Visible signs of illness from the 14th to the 20th century: systematic review of portraitsBMJ 2002; 325 doi: https://doi.org/10.1136/bmj.325.7378.1499 (Published 21 December 2002) Cite this as: BMJ 2002;325:1499
- C Als (), scientific chief of staffa,
- Y Stüssi, directora,
- U Boschung, directorb,
- U Tröhler, directorc,
- J H Wäber, directord
- a Chemical Laboratory, Inselspital, University of Berne, CH-3010 Berne, Switzerland
- b Institute of History of Medicine, University of Bern
- c Institute of History of Medicine, University of Freiburg, D-79104 Freiburg im Breisgau, Germany
- d Burgerbibliothek Bern, CH-3011 Berne, Switzerland
- Correspondence to: C Als
Objectives: To see whether a collection of portraits depicting inhabitants of a defined geographical region and covering several centuries is a useful source for studying the sociocultural significance and epidemiology of particular visible diseases, such as goitre, which is known to have been common in this region.
Design: Systematic review of portraits and description of visible signs of illness.
Setting: The Burgerbibliothek (archives of the burghers' community) in Berne, Switzerland.
Data sources: 3615 portraits; 2989 of individuals whose identity is known and 626 of individuals whose identity is unknown.
Main outcome measures: Visible signs of illness evaluated by means of a standardised visual assessment.
Results: Visible signs of illness in portraits were common and appeared in up to 82% (451/553) of paintings from the 17th and 18th centuries. The most common findings were signs of goitre in women and overweight in men. In only the portraits where the neck region could be evaluated, 41% of women with known identities (139/343) had goitre compared with 24% of men with known identities (21/86). The prevalence of goitre was even higher in sitters whose identities were unknown: 63% in men (5/8) and 68% in women (82/121). Overweight in people with known identities was more common in men than in women (30%, 346/1145 v 44%, 811/1844). Overweight was most common in sitters aged >40 than in those aged 40 or younger. Other conditions, such as missing teeth, amputated limbs, or osteoarthritic deformations were surprisingly rare in the portraits under evaluation.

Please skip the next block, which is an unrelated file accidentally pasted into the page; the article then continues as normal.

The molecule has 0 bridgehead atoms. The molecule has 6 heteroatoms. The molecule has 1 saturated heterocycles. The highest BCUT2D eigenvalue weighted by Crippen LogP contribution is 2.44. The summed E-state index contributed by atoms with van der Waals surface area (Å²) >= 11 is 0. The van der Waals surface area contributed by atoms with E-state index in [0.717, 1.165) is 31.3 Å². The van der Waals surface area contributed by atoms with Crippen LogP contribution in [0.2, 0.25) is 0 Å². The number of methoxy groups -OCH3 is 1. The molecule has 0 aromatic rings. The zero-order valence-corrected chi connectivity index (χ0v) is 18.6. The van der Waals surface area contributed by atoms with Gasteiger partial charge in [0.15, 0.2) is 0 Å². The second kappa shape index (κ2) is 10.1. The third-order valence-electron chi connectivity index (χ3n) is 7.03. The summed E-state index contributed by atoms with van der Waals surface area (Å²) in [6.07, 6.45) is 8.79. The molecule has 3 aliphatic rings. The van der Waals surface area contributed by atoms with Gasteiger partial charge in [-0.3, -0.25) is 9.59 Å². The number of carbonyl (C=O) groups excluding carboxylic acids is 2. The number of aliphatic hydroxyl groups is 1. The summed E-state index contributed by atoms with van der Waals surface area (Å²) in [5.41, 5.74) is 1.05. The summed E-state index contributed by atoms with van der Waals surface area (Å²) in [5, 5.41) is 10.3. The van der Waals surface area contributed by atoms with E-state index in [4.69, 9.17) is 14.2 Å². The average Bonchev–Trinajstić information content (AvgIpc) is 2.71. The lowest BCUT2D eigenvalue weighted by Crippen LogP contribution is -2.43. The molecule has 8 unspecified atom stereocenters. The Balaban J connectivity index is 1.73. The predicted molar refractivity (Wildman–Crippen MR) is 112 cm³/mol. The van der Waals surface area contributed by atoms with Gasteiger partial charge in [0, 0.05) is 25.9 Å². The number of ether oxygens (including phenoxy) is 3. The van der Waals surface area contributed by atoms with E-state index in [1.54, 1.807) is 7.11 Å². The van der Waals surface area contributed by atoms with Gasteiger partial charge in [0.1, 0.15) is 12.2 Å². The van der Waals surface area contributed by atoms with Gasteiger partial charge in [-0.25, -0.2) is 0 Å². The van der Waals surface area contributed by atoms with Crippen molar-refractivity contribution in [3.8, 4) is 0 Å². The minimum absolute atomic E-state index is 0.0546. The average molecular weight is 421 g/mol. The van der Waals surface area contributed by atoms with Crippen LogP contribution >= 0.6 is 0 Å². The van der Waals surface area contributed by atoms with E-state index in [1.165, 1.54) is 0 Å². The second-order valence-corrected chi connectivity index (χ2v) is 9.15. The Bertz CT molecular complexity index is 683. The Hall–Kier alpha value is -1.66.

Conclusions: Goitre and other diseases are under-represented in the people depicted in these portraits. Artistic idealisation is a likely explanation for this observation: what was reproduced depended on what was considered pathological or shameful at the time, and therefore depended on age and sex. Stigmatising details may have been omitted. Further, artistic skills and contemporary fashion may have influenced the way in which people were reproduced. People depicted are possibly not representative of the general Bernese population as they constituted a socioeconomically advantaged group.
What is already know on this topic
What is already know on this topic Reviews of individual portraits from the past have found clinical signs of illness that have led to discussions of underlying diseases
Goitre probably affected in excess of 80% of the population of the canton of Berne up to the beginning of the 20th century
What this study adds
What this study adds In a large series of portraits from the Bernese region, goitre and other diseases are under-represented
Findings of age dependent overweight (a survival advantage in times of potential famine) were probably more realistic
Likely explanations for this include idealisation depending on sex and age, artistic skills, fashion, and sociocultural significance of illness
A decline in depicted signs of illness from the 19th century may indicate progress of preventive medicine and hygiene
Competing interests None declared.
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